One area that has been a struggle is providing a cloud of mid-tier storage at price that the community is willing to pay.
This week, EMC introduced Atmos, a policy-based information management solution for building cloud storage infrastructures. Atmos is a multi-petabyte information management solution designed to optimize the delivery of unstructured information (files rather than databases) across large-scale, global storage environments. Cloud Optimized Storage (COS), EMC's name for this new class of storage, is massively scalable and initially designed for Web 2.0, telecommunications, and media companies with significant storage demands such as YouTube, Picassa, Flickr, and Akamai.
EMC calculates that for every $1.00 spent on storage, $6.00 is spent on backup and recovery over the life of the information. The Atmos approach is to use large arrays of inexpensive drives without RAID - data is simply replicated within the Atmos cabinet or in a different cabinet across the coutry. Eliminating RAID enhances performance and reduces complexity. EMC also realized that archiving/restoring a petabyte of data is extremely challenging, but replication works well as a backup strategy.
EMC Atmos is made up of management software that is packaged with a low-cost, high-density storage system that offers ease of implementation and service in an efficient footprint (comprised of X86 servers and high-capacity SATA drives).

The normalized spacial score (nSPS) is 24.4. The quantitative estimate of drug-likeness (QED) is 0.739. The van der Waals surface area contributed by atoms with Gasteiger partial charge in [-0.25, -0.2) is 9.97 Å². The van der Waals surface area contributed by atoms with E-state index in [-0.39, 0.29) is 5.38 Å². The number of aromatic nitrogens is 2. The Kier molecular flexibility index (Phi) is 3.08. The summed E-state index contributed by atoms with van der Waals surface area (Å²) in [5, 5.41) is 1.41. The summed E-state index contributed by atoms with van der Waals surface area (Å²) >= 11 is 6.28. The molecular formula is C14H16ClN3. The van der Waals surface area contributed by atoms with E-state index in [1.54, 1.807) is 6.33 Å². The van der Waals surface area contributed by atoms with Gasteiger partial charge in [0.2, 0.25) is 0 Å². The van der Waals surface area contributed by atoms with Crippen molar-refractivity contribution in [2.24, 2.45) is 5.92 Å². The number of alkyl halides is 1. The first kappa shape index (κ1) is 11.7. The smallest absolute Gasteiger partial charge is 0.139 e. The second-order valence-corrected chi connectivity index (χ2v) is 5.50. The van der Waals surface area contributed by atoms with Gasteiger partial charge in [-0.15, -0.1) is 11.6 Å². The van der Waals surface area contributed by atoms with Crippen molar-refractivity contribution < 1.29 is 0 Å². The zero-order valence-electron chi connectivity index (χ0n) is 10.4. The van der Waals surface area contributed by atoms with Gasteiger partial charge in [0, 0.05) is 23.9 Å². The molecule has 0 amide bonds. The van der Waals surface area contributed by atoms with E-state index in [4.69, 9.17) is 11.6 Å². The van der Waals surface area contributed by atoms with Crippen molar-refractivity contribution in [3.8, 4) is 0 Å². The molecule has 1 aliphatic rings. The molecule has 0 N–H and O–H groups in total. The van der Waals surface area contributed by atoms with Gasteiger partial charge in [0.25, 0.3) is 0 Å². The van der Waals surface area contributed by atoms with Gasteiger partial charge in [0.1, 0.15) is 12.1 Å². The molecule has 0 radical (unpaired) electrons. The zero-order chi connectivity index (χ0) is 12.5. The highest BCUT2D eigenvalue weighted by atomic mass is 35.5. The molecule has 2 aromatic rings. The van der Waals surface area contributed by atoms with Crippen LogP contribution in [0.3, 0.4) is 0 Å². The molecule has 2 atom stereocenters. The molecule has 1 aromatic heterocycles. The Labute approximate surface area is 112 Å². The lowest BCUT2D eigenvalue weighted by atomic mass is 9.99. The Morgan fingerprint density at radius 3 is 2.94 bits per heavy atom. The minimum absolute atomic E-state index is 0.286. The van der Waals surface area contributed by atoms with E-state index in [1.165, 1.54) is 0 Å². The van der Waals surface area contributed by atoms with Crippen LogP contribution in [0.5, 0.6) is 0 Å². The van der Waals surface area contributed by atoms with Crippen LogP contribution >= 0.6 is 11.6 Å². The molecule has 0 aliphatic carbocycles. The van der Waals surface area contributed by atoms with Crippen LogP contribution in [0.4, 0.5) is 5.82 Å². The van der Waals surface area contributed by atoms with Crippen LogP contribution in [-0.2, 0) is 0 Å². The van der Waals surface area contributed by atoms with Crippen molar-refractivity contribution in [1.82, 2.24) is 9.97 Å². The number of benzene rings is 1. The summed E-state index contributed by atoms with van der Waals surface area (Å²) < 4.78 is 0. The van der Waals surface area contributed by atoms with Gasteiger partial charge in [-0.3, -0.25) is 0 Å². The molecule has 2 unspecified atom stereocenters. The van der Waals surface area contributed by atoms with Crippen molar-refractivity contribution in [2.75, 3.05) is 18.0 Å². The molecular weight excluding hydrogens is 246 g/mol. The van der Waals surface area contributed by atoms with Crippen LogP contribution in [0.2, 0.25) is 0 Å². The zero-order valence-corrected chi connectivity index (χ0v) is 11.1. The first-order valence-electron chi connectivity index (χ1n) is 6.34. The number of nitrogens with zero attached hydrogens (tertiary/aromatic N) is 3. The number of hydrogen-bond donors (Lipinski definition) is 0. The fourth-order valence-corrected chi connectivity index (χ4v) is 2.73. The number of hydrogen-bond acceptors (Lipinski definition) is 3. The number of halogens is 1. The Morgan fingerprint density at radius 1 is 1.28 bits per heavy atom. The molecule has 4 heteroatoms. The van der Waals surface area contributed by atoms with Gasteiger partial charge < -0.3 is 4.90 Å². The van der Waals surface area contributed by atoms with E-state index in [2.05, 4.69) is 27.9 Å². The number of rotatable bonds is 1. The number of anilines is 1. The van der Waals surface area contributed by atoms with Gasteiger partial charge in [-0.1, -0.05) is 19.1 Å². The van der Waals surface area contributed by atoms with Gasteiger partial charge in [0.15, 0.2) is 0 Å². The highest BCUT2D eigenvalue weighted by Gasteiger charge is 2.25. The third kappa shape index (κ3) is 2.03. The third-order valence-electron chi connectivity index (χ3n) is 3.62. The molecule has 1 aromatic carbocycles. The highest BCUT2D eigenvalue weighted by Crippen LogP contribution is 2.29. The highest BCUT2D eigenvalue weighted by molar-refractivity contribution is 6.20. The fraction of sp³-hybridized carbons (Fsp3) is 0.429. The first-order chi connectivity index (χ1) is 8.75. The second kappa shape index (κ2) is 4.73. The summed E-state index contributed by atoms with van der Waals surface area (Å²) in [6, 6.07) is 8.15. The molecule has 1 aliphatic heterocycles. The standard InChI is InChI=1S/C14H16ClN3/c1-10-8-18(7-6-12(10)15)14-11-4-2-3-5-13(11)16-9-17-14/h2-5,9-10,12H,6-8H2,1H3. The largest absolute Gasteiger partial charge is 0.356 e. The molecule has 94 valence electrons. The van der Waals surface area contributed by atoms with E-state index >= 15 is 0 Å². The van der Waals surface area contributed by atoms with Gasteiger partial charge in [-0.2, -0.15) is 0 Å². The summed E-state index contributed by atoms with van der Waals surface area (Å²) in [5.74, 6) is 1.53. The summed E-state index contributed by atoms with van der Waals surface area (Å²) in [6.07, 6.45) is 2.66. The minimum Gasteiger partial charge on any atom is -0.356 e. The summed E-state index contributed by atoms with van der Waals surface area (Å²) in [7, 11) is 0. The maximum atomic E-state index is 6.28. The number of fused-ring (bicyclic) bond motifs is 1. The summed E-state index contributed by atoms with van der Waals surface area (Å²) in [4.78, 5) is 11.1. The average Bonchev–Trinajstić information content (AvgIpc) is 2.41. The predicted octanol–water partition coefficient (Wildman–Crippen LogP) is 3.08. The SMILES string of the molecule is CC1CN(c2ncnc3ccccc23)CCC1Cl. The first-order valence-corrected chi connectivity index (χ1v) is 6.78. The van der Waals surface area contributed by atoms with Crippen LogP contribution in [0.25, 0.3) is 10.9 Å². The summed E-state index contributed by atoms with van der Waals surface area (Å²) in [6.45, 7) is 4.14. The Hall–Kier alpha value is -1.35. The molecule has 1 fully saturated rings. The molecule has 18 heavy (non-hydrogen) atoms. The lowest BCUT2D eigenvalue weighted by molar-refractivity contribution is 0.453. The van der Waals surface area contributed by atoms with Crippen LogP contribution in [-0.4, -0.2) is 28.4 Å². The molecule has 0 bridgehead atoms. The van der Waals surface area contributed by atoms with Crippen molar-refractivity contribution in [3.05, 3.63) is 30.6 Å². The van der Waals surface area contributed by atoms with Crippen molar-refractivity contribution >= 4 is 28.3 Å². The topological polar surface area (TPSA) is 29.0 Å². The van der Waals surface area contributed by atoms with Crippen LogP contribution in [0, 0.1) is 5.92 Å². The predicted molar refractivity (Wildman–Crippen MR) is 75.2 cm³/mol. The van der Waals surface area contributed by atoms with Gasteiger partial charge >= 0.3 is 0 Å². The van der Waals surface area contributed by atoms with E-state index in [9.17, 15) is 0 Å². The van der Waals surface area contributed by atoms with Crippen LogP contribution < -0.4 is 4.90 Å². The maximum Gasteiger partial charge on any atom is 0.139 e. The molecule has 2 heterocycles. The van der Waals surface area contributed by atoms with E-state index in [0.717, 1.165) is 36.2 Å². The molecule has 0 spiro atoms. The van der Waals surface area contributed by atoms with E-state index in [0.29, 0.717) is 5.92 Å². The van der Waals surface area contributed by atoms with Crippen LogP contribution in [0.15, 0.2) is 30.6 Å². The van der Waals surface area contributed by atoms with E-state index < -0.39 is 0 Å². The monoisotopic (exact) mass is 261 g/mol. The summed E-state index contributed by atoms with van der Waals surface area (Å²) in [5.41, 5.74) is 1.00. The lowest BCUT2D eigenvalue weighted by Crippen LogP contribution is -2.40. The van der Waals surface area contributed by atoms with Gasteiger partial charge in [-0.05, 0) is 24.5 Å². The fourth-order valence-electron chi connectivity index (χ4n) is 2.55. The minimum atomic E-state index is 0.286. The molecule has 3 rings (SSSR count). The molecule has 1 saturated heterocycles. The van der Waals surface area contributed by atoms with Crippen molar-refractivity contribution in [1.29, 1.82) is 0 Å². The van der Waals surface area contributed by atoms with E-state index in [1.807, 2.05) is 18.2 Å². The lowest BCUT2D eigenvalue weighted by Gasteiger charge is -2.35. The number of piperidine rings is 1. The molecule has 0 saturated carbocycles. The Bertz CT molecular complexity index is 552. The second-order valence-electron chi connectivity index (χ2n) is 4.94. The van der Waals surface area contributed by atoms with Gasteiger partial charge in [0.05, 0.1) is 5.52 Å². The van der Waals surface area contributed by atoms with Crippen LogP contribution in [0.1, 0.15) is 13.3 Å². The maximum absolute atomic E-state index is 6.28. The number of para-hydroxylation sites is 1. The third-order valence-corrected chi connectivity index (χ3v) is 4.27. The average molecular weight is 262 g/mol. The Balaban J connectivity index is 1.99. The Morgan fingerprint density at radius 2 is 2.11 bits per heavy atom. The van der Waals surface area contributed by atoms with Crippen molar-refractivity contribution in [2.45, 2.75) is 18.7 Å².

Per EMC, the features of Atmos include:
* Massive scalability: EMC Atmos scales effortlessly to accommodate the ever-expanding need for storage.
* Policy-based information management: EMC Atmos improves operational efficiency by automatically distributing information based on business policy. The user-defined policies dictate how, when, and where the information resides.
* Object metadata: EMC Atmos uses metadata to refine the content distribution and retention policy, improve searches, or build custom queries for cloud-based services.
* All-in-one data services: EMC Atmos includes built-in storage and information management features that include replication, versioning, compression, de-duplication, and disk spin-down. These features are native to the platform.
* Choice of access mechanisms: EMC Atmos provides flexible Web service APIs (REST/SOAP) for Internet-based applications or legacy protocols (CIFS/NFS/IFS) for file-based systems. This enables integration with virtually any application.
* Automated system management: EMC Atmos provides auto-configuring, auto-managing, and auto-healing capabilities to reduce administration and downtime.
* Multi-tenancy: EMC Atmos can allow multiple applications to be served from the same infrastructure. Each application is securely partitioned and can never access another application's data. Multi-tenancy is ideal for service providers or large enterprises who wish to provide cloud services for many customers or departments.
* Unified namespace: EMC Atmos uses a single view of the information to provide universal access regardless of location, reducing complexity and improving productivity.
These features seem to be a good fit for the image storage requirements of a large academic medical center and the increasing need for storing genomics data for the research community.
A cloud of inexpensive, massively scalable storage. That's cool!